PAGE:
The Department of French was one of the original Departments of Instruction created for the academic year 1893-1894. Its original mission was to prepare students to understand and translate major works of French literature, rather than to teach students to converse in French. An Italian course, and later a Spanish course, was offered to students who had completed two years of French. In 1926, a separate Department of Italian was created. In 1939, the Department of French and the Department of Italian combined to form the Department of French and Other Romance Languages, which also offered courses in Spanish and Portuguese.
The Department of French was one of the original departments created in 1893. Prior to the academic year of 1893-1894, students followed courses of study (e.g., a Classical Course or an Engineering Course). However, the 1893-1894 Catalogue of Tufts College lists "Departments of Instruction" from which students may choose a major subject.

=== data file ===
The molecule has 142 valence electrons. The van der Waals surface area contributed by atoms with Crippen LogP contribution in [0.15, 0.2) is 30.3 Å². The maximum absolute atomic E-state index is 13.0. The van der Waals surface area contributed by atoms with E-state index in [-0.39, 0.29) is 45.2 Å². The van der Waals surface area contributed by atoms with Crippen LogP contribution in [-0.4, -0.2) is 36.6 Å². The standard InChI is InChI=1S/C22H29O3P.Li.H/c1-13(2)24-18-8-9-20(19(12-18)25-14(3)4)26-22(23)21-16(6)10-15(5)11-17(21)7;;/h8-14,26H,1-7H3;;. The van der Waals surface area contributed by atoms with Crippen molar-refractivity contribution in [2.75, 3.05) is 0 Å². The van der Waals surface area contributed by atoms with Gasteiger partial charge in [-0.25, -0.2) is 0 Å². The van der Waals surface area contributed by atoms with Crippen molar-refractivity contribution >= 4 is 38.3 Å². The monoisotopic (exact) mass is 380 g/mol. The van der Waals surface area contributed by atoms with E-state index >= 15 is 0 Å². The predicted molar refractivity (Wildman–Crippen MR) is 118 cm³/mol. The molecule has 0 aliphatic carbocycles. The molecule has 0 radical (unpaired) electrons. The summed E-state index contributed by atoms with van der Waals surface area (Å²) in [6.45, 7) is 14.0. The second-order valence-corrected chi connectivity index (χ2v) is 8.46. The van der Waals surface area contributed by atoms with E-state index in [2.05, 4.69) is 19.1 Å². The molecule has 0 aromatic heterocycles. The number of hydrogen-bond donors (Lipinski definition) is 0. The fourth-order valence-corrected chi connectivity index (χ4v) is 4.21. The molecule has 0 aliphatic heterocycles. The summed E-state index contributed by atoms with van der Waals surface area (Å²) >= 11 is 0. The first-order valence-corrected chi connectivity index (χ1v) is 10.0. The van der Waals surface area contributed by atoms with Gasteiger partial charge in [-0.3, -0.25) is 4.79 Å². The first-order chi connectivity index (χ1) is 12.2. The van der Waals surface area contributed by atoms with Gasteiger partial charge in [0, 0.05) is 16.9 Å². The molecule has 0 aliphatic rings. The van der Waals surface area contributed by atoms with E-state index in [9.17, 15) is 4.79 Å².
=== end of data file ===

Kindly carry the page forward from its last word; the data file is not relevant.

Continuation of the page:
In French courses (as in German courses), emphasis was placed on translation "by means of copious reading and careful grammatical drill." Students read classics of French literature and learned historical material only to the extent that it shed light on the context within which the literature was written. They were expected to understand spoken French although not necessarily to speak it themselves (the 1893-1894 catalogue states "Though no attempt is made to teach the student to speak the language, he is trained from the outset to hear and to understand it when spoken, chiefly for the sake of the reflex influence of such practice upon pronunciation").
In 1893-1894, an Italian language course was offered to students who had completed two years of French. It too emphasized grammar and literature. In subsequent years, this course was given every other year, alternating with a Spanish language course.
In 1926, Italian-language courses were moved from the Department of French to the newly created Department of Italian. In 1939, the Department of French and the Department of Italian were combined to form the Department of French and Other Romance Languages, which also offered courses in Spanish and Portuguese.